Legislature(2011 - 2012)

2012-09-25 Senate Journal

Full Journal pdf

2012-09-25                     Senate Journal                      Page 2495
SB 74                                                                                                                         
Message dated June 12 was received stating:                                                                                     
Dear President Stevens:                                                                                                         
Under the authority of Article II, Section 17, of the Alaska                                                                    
Constitution, I have let the following bill become law without                                                                  
         HOUSE CS FOR SENATE BILL NO. 74(RLS) am                                                                                
         H "An Act requiring insurance coverage for autism                                                                      
         spectrum disorders, describing the method for                                                                          
         establishing a covered treatment plan for those                                                                        
         disorders, and defining the covered treatment for                                                                      
         those disorders; establishing the Comprehensive                                                                        
         Autism Early Diagnosis and Treatment Task Force;                                                                       
         and providing for an effective date."                                                                                  
                          Chapter No. 63, SLA 2012                                                                             
                       [Effective Date: See Chapter]                                                                           
Autism spectrum disorders (ASD) are far too common, and these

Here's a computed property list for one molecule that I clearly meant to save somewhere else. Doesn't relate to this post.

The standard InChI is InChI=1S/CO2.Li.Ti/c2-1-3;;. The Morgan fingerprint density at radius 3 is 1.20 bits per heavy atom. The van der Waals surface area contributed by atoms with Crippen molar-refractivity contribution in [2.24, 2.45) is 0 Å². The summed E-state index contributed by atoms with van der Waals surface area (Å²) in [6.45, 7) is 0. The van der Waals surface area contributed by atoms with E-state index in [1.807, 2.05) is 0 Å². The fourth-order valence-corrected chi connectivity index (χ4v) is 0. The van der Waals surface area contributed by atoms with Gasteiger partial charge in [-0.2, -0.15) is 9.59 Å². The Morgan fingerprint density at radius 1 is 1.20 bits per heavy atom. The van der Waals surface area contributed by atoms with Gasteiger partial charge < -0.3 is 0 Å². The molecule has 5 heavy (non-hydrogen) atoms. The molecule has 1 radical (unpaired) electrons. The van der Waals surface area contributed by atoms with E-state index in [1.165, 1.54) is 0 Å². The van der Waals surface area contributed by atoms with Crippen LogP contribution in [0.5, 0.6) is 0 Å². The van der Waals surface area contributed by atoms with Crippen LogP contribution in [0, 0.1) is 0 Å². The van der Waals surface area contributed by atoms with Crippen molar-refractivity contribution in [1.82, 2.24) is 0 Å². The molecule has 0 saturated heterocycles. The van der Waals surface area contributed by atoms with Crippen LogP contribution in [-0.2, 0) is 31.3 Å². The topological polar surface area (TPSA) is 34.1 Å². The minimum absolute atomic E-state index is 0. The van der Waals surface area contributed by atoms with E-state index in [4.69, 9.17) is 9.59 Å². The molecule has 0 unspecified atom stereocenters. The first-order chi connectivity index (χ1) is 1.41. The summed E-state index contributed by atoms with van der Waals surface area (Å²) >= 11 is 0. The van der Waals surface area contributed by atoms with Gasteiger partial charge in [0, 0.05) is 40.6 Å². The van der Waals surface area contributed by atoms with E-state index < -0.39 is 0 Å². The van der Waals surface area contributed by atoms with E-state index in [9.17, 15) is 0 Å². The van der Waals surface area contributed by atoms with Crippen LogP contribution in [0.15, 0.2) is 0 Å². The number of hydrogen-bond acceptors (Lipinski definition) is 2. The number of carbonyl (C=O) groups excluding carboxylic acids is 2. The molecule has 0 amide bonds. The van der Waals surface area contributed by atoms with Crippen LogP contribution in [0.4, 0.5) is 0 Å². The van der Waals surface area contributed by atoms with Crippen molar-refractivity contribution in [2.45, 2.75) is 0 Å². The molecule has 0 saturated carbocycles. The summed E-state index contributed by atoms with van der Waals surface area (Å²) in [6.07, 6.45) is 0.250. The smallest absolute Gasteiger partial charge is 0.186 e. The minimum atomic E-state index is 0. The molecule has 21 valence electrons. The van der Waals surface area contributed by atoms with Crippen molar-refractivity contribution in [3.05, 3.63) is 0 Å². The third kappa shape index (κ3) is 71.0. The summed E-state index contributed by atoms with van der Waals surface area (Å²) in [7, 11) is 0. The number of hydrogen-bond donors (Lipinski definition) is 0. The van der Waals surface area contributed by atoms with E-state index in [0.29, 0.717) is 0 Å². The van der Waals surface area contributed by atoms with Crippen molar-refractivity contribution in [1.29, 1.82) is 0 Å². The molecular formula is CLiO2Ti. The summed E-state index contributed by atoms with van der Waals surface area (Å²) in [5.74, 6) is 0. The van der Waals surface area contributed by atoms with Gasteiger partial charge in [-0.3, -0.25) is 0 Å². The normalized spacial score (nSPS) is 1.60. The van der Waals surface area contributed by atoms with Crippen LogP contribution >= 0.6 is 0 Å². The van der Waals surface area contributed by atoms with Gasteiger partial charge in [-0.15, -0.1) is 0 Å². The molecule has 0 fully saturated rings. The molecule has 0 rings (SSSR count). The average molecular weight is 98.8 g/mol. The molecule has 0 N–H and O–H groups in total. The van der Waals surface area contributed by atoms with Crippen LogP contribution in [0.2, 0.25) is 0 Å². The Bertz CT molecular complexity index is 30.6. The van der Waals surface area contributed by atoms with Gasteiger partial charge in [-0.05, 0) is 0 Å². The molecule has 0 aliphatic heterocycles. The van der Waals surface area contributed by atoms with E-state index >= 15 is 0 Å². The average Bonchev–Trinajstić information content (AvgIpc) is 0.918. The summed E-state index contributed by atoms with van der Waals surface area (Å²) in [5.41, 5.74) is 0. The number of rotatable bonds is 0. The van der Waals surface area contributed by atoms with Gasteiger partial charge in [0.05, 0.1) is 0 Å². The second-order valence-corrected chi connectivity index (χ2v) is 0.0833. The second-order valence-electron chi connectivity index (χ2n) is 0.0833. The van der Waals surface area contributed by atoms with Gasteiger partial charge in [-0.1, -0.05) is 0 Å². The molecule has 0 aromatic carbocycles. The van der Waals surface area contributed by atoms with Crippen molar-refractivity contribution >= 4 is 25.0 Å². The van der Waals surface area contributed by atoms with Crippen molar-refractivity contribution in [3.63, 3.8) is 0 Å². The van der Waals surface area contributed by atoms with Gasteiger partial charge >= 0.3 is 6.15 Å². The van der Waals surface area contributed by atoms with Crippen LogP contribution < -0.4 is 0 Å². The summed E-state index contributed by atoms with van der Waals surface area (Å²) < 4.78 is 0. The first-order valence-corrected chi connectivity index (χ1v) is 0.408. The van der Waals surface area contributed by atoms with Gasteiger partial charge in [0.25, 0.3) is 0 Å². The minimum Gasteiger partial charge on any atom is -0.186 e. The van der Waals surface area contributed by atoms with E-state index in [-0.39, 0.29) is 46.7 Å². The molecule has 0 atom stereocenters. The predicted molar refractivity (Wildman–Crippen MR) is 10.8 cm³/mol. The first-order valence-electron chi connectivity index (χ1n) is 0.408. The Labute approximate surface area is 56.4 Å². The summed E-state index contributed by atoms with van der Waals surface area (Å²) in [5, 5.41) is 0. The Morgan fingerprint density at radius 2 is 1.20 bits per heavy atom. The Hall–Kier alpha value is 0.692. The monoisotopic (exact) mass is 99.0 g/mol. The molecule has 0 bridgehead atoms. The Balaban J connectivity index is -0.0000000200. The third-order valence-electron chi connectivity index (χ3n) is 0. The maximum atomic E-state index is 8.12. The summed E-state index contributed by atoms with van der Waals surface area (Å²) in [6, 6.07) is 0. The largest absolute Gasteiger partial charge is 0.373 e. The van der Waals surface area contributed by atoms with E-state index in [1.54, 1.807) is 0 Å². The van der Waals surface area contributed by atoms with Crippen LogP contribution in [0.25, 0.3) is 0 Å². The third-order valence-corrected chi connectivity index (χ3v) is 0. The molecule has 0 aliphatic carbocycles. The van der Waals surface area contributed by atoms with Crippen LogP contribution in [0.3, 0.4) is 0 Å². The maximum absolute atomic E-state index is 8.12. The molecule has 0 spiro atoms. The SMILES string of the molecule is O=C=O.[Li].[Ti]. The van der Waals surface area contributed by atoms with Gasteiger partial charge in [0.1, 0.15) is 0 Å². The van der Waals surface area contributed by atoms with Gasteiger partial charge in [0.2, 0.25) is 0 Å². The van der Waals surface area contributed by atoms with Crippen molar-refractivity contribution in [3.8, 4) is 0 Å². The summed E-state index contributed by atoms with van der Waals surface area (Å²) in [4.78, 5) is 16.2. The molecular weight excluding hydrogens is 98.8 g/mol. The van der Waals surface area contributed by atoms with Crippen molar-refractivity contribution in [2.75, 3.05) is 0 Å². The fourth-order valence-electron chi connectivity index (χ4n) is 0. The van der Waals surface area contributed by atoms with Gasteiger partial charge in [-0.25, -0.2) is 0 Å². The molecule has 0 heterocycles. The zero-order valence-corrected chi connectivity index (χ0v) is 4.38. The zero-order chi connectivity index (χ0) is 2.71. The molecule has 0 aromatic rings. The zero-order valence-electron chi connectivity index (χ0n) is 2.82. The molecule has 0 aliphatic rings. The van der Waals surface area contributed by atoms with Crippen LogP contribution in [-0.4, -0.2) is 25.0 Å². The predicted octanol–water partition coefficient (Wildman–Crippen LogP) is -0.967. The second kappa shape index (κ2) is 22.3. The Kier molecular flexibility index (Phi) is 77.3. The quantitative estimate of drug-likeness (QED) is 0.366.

disorders pose significant health and economic challenges for those                                                             
with ASD and their family members. Additionally, if not diagnosed                                                               
and treated from an early age, ASD place a significant financial                                                                
burden on the State for education, medical, and other personal costs.                                                           
In Alaska, when insurance companies offer health care policies for                                                              
sale, they are currently required to provide coverage for about 15                                                              
procedures and conditions, including mammograms and treatment for                                                               
diabetes. Statutory coverage requirements for insurance products are                                                            
designed to avoid costs and suffering that can otherwise be avoided.                                                            
This legislation exempts approximately 20,000 small Alaska                                                                      
businesses from its impacts, and that is where the complexity begins.                                                           
For while the legislation exempted many of Alaska's small businesses,                                                           
the legislation does require insurance companies to provide ASD